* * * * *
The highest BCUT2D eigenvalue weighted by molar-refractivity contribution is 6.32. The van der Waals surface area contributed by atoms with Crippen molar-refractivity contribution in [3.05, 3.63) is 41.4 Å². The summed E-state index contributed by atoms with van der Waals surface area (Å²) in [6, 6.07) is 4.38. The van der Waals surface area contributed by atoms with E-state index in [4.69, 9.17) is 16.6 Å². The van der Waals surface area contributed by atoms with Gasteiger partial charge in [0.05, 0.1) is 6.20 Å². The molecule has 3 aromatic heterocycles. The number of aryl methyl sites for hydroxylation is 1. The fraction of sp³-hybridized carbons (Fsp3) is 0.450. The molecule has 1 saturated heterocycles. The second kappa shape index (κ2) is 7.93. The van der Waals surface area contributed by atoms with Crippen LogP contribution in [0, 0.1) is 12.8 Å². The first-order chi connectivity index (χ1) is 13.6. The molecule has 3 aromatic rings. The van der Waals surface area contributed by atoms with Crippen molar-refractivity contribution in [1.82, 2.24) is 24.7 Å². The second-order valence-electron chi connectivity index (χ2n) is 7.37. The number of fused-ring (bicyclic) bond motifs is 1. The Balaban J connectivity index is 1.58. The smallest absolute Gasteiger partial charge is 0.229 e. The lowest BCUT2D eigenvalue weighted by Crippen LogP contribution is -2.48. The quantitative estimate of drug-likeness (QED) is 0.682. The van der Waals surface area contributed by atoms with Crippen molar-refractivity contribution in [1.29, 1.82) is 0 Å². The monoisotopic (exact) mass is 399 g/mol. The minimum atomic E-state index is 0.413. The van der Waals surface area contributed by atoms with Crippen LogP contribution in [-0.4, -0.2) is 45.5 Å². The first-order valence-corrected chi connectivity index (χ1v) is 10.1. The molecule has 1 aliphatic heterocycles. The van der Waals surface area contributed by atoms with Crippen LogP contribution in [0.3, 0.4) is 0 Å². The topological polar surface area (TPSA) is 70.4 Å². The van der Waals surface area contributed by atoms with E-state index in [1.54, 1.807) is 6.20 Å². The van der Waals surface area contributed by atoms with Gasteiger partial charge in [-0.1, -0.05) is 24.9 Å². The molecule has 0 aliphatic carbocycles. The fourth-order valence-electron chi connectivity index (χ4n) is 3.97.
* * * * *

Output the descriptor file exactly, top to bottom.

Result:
The highest BCUT2D eigenvalue weighted by molar-refractivity contribution is 6.32. The van der Waals surface area contributed by atoms with Crippen molar-refractivity contribution in [3.05, 3.63) is 41.4 Å². The summed E-state index contributed by atoms with van der Waals surface area (Å²) in [6, 6.07) is 4.38. The van der Waals surface area contributed by atoms with E-state index in [4.69, 9.17) is 16.6 Å². The van der Waals surface area contributed by atoms with Gasteiger partial charge in [0.05, 0.1) is 6.20 Å². The molecule has 3 aromatic heterocycles. The number of aryl methyl sites for hydroxylation is 1. The fraction of sp³-hybridized carbons (Fsp3) is 0.450. The molecule has 1 saturated heterocycles. The second kappa shape index (κ2) is 7.93. The van der Waals surface area contributed by atoms with Crippen LogP contribution in [0, 0.1) is 12.8 Å². The first-order chi connectivity index (χ1) is 13.6. The molecule has 3 aromatic rings. The van der Waals surface area contributed by atoms with Crippen molar-refractivity contribution in [1.82, 2.24) is 24.7 Å². The second-order valence-electron chi connectivity index (χ2n) is 7.37. The number of fused-ring (bicyclic) bond motifs is 1. The Balaban J connectivity index is 1.58. The smallest absolute Gasteiger partial charge is 0.229 e. The lowest BCUT2D eigenvalue weighted by Crippen LogP contribution is -2.48. The quantitative estimate of drug-likeness (QED) is 0.682. The van der Waals surface area contributed by atoms with Crippen molar-refractivity contribution in [1.29, 1.82) is 0 Å². The monoisotopic (exact) mass is 399 g/mol. The minimum atomic E-state index is 0.413. The van der Waals surface area contributed by atoms with Crippen LogP contribution in [-0.4, -0.2) is 45.5 Å². The first-order valence-corrected chi connectivity index (χ1v) is 10.1. The molecule has 1 aliphatic heterocycles. The van der Waals surface area contributed by atoms with Crippen LogP contribution in [0.3, 0.4) is 0 Å². The topological polar surface area (TPSA) is 70.4 Å². The van der Waals surface area contributed by atoms with E-state index in [1.54, 1.807) is 6.20 Å². The van der Waals surface area contributed by atoms with Gasteiger partial charge in [-0.1, -0.05) is 24.9 Å². The molecule has 0 aliphatic carbocycles. The fourth-order valence-electron chi connectivity index (χ4n) is 3.97.